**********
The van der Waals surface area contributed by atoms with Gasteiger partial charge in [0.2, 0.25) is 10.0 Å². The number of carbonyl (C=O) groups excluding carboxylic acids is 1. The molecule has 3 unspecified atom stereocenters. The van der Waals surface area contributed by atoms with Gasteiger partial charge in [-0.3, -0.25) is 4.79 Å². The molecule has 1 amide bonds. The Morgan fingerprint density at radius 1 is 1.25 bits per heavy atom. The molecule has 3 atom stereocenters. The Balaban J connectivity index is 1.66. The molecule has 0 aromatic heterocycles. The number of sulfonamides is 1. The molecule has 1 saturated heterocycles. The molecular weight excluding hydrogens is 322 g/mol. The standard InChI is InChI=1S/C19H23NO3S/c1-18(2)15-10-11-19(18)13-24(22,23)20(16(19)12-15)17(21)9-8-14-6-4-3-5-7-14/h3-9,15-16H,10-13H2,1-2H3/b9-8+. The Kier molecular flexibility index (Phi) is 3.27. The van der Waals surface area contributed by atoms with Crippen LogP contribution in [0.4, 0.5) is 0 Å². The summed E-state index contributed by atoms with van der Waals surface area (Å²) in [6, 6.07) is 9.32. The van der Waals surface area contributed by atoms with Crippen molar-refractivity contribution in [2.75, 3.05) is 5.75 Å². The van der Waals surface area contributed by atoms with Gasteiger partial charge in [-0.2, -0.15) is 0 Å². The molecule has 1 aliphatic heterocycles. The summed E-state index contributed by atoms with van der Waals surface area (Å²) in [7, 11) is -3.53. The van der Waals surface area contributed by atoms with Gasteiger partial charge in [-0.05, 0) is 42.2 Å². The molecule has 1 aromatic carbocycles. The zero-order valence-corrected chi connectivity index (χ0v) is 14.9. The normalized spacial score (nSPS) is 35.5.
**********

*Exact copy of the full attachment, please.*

The van der Waals surface area contributed by atoms with Gasteiger partial charge in [0.2, 0.25) is 10.0 Å². The number of carbonyl (C=O) groups excluding carboxylic acids is 1. The molecule has 3 unspecified atom stereocenters. The van der Waals surface area contributed by atoms with Gasteiger partial charge in [-0.3, -0.25) is 4.79 Å². The molecule has 1 amide bonds. The Morgan fingerprint density at radius 1 is 1.25 bits per heavy atom. The molecule has 3 atom stereocenters. The Balaban J connectivity index is 1.66. The molecule has 0 aromatic heterocycles. The number of sulfonamides is 1. The molecule has 1 saturated heterocycles. The molecular weight excluding hydrogens is 322 g/mol. The standard InChI is InChI=1S/C19H23NO3S/c1-18(2)15-10-11-19(18)13-24(22,23)20(16(19)12-15)17(21)9-8-14-6-4-3-5-7-14/h3-9,15-16H,10-13H2,1-2H3/b9-8+. The Kier molecular flexibility index (Phi) is 3.27. The van der Waals surface area contributed by atoms with Crippen LogP contribution in [0.4, 0.5) is 0 Å². The summed E-state index contributed by atoms with van der Waals surface area (Å²) in [6, 6.07) is 9.32. The van der Waals surface area contributed by atoms with Crippen molar-refractivity contribution in [2.75, 3.05) is 5.75 Å². The van der Waals surface area contributed by atoms with Gasteiger partial charge in [-0.2, -0.15) is 0 Å². The molecule has 1 aliphatic heterocycles. The summed E-state index contributed by atoms with van der Waals surface area (Å²) in [7, 11) is -3.53. The van der Waals surface area contributed by atoms with Gasteiger partial charge in [-0.05, 0) is 42.2 Å². The molecule has 1 aromatic carbocycles. The zero-order valence-corrected chi connectivity index (χ0v) is 14.9. The normalized spacial score (nSPS) is 35.5.